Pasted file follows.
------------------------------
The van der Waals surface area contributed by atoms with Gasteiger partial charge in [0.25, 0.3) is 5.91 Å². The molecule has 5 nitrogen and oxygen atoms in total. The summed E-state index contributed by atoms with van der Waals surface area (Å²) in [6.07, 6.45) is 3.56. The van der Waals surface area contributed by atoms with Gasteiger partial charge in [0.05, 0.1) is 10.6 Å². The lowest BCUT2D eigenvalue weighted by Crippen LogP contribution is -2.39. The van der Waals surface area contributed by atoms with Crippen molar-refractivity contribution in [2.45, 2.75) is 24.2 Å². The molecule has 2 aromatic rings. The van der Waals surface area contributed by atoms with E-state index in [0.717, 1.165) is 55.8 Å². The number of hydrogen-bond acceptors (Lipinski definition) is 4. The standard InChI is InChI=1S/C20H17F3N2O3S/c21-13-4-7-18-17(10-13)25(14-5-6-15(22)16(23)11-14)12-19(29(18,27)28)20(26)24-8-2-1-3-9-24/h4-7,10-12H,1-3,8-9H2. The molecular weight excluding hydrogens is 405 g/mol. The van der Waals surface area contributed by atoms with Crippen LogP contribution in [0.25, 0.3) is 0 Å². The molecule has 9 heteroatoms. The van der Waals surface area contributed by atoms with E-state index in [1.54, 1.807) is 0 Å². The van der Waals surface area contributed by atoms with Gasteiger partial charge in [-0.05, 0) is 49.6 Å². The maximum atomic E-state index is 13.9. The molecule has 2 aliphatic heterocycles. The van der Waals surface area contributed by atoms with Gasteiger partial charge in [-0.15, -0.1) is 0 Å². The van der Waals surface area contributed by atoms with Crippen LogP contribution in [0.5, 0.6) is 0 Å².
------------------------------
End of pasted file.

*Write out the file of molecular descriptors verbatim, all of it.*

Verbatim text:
The van der Waals surface area contributed by atoms with Gasteiger partial charge in [0.25, 0.3) is 5.91 Å². The molecule has 5 nitrogen and oxygen atoms in total. The summed E-state index contributed by atoms with van der Waals surface area (Å²) in [6.07, 6.45) is 3.56. The van der Waals surface area contributed by atoms with Gasteiger partial charge in [0.05, 0.1) is 10.6 Å². The lowest BCUT2D eigenvalue weighted by Crippen LogP contribution is -2.39. The van der Waals surface area contributed by atoms with Crippen molar-refractivity contribution in [2.45, 2.75) is 24.2 Å². The molecule has 2 aromatic rings. The van der Waals surface area contributed by atoms with E-state index in [0.717, 1.165) is 55.8 Å². The number of hydrogen-bond acceptors (Lipinski definition) is 4. The standard InChI is InChI=1S/C20H17F3N2O3S/c21-13-4-7-18-17(10-13)25(14-5-6-15(22)16(23)11-14)12-19(29(18,27)28)20(26)24-8-2-1-3-9-24/h4-7,10-12H,1-3,8-9H2. The molecular weight excluding hydrogens is 405 g/mol. The van der Waals surface area contributed by atoms with Crippen LogP contribution in [0.25, 0.3) is 0 Å². The molecule has 9 heteroatoms. The van der Waals surface area contributed by atoms with E-state index in [1.54, 1.807) is 0 Å². The van der Waals surface area contributed by atoms with Gasteiger partial charge in [-0.05, 0) is 49.6 Å². The maximum atomic E-state index is 13.9. The molecule has 2 aliphatic heterocycles. The van der Waals surface area contributed by atoms with Gasteiger partial charge in [-0.15, -0.1) is 0 Å². The van der Waals surface area contributed by atoms with Crippen LogP contribution in [0.5, 0.6) is 0 Å².